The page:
What is measles?

Measles is a highly infectious virus. Symptoms of measles may include:

·         Cold-like symptoms, such as a runny nose, sneezing and a cough

·         Watery eyes, swollen eyelids and red eyes that may be sensitive to light

·         A high temperature (fever), which may reach around 40oC (104oF)

·         Small greyish-white spots in the mouth

·         Tiredness, aches and pains, irritability and a general lack of energy

A measles rash appears around 2 to 4 days after initial symptoms and normally fades after about a week. 

Measles is passed to others in the droplets of coughs or sneezes and easily infects families and communities if children and adults are unvaccinated.

People with measles are infectious from when the symptoms develop until about 4 days after the rash first appears.

Who's most at risk?

Complications of measles are more likely to develop in certain groups of people. These include:

·         Babies younger than 1 years old

·         Children with a poor diet

·         Children with a weakened immune system (such as those with leukaemia)

·         Teenagers and adults

If you're not immune to measles and become infected while you're pregnant, there can be a risk to the baby.

Is measles serious?

Measles can lead to serious complications such as liver infection (hepatitis), squints in the eyes, infection of the membranes surrounding the brain and spinal cord (meningitis) or infection of the brain itself (encephalitis).

More common complications of measles include:

·         Diarrhoea and vomiting, which can lead to dehydration

·         Middle ear infection (otitis media), which can cause earache

·         Eye infection (conjunctivitis)

·         Inflammation of the voice box (laryngitis)

·         Infections of the airways and lungs (such as pneumonia, bronchitis and croup)

·         Fits caused by a fever (febrile seizures)

How can I protect myself and my children?

The MMR vaccine is safe and effective.  You can protect yourself and your family by having the MMR vaccine.  MMR vaccine is FREE on the NHS.

Why do I need 2 doses of MMR?

MMR vaccination requires two doses as one dose only protects 90 out of 100 people. That’s why a second dose is needed. The second dose boosts protection to almost 100 out of 100 people.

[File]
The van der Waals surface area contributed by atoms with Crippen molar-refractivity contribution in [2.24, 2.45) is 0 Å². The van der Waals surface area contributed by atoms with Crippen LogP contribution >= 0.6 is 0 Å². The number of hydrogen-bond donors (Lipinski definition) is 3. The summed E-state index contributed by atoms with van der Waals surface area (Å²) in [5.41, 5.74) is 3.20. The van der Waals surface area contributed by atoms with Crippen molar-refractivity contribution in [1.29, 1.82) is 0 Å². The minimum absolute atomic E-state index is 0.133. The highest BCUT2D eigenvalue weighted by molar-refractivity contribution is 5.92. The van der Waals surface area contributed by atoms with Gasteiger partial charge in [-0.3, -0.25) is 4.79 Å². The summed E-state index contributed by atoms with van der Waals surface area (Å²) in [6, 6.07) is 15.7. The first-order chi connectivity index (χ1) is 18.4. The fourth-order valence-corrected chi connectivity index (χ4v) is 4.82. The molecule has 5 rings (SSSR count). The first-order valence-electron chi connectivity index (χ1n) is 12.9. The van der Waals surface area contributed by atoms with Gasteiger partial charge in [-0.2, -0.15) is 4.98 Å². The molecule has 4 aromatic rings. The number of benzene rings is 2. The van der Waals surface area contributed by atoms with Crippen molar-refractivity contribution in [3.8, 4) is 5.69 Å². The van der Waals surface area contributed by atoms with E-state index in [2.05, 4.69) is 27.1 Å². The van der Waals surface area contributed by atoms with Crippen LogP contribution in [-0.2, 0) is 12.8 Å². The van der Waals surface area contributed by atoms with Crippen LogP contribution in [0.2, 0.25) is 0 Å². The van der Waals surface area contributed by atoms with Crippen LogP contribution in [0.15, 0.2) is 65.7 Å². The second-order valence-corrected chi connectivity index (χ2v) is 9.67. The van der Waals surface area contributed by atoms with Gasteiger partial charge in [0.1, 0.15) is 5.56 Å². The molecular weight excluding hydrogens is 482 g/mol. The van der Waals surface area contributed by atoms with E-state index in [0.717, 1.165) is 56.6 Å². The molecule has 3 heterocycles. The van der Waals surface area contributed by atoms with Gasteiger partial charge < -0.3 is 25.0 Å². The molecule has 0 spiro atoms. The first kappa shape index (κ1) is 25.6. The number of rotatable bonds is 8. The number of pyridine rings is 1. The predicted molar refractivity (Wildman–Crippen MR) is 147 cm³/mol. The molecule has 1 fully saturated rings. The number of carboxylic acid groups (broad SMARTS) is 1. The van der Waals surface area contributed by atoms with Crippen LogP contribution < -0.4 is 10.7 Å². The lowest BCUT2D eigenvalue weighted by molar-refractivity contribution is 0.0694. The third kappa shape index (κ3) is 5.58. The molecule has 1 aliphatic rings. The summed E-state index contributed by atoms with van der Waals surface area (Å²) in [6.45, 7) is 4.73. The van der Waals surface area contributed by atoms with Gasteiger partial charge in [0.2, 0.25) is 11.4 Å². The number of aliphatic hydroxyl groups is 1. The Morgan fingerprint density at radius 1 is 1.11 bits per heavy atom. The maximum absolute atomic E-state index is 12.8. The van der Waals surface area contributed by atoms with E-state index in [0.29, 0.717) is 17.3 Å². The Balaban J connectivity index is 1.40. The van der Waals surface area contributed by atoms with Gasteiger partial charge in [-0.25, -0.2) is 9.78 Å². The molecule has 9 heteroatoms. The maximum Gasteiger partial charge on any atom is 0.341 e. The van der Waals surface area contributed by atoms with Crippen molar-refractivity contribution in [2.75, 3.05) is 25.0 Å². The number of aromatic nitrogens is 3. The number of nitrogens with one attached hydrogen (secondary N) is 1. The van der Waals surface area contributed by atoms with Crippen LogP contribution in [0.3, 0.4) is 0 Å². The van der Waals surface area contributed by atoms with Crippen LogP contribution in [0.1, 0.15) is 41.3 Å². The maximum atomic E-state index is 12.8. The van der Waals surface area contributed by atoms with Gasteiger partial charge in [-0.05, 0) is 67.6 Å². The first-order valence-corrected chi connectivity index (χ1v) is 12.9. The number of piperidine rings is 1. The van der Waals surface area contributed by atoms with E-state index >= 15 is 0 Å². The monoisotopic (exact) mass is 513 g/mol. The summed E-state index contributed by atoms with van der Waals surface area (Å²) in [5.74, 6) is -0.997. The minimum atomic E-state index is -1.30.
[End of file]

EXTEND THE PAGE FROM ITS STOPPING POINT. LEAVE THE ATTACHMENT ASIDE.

One dose is normally given within one month of a child’s first birthday, the other when they are 3 year and 4 months (with the pre-school booster).

However, if you, or your child, have not previously had 2 doses of MMR vaccination, please contact your GP Practice to arrange vaccination as soon as possible.

I am unsure if I have had 2 MMR vaccinations

If you are unsure whether you or child has had 2 MMR vaccinations, please contact your GP practice to check your vaccination history and they will be able to recommend MMR vaccination for you or your child if needed.

What if I or my children have already has measles?

If you or your child has already had Measles you will need the MMR vaccination as it provides protection from future mumps and rubella infections.

When to see your GP or healthcare provider

You should contact your GP or healthcare provider as soon as possible if you suspect that you or your child may have measles.

It's best to phone before your visit as your GP surgery healthcare provider may need to make arrangements to reduce the risk of spreading the infection to others.

If you're pregnant and think you have come into contact with someone with measles and you know you're not immune, you should see your GP as soon as possible.

For further information

Measles: https://www.nhs.uk/conditions/measles/

MMR vaccine: https://www.nhs.uk/conditions/vaccinations/mmr-questions-answers/